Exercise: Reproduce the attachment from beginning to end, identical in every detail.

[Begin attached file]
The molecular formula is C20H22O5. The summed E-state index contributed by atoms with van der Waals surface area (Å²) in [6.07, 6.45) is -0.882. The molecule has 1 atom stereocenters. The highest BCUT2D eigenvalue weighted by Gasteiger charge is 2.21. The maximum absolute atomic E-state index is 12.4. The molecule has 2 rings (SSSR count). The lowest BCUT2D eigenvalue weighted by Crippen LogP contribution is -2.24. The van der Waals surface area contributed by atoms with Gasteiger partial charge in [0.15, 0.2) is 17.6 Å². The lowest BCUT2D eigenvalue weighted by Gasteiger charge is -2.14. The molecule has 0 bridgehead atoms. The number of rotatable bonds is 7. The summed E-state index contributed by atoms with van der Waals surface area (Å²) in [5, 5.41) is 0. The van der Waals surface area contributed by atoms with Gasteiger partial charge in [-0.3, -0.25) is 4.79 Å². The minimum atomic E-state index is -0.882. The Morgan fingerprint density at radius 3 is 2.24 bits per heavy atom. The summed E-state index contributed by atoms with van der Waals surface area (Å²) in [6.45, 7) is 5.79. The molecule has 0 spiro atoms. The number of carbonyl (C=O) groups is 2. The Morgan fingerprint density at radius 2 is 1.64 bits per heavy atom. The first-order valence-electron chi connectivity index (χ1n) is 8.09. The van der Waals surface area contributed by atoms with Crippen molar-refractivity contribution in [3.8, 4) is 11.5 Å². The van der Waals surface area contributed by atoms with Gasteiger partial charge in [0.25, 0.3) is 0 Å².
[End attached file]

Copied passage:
The molecular formula is C20H22O5. The summed E-state index contributed by atoms with van der Waals surface area (Å²) in [6.07, 6.45) is -0.882. The molecule has 1 atom stereocenters. The highest BCUT2D eigenvalue weighted by Gasteiger charge is 2.21. The maximum absolute atomic E-state index is 12.4. The molecule has 2 rings (SSSR count). The lowest BCUT2D eigenvalue weighted by Crippen LogP contribution is -2.24. The van der Waals surface area contributed by atoms with Gasteiger partial charge in [0.15, 0.2) is 17.6 Å². The lowest BCUT2D eigenvalue weighted by Gasteiger charge is -2.14. The molecule has 0 bridgehead atoms. The number of rotatable bonds is 7. The summed E-state index contributed by atoms with van der Waals surface area (Å²) in [5, 5.41) is 0. The van der Waals surface area contributed by atoms with Gasteiger partial charge in [-0.3, -0.25) is 4.79 Å². The minimum atomic E-state index is -0.882. The Morgan fingerprint density at radius 3 is 2.24 bits per heavy atom. The summed E-state index contributed by atoms with van der Waals surface area (Å²) in [6.45, 7) is 5.79. The molecule has 0 spiro atoms. The number of carbonyl (C=O) groups is 2. The Morgan fingerprint density at radius 2 is 1.64 bits per heavy atom. The first-order valence-electron chi connectivity index (χ1n) is 8.09. The van der Waals surface area contributed by atoms with Crippen molar-refractivity contribution in [3.8, 4) is 11.5 Å². The van der Waals surface area contributed by atoms with Gasteiger partial charge in [0.25, 0.3) is 0 Å².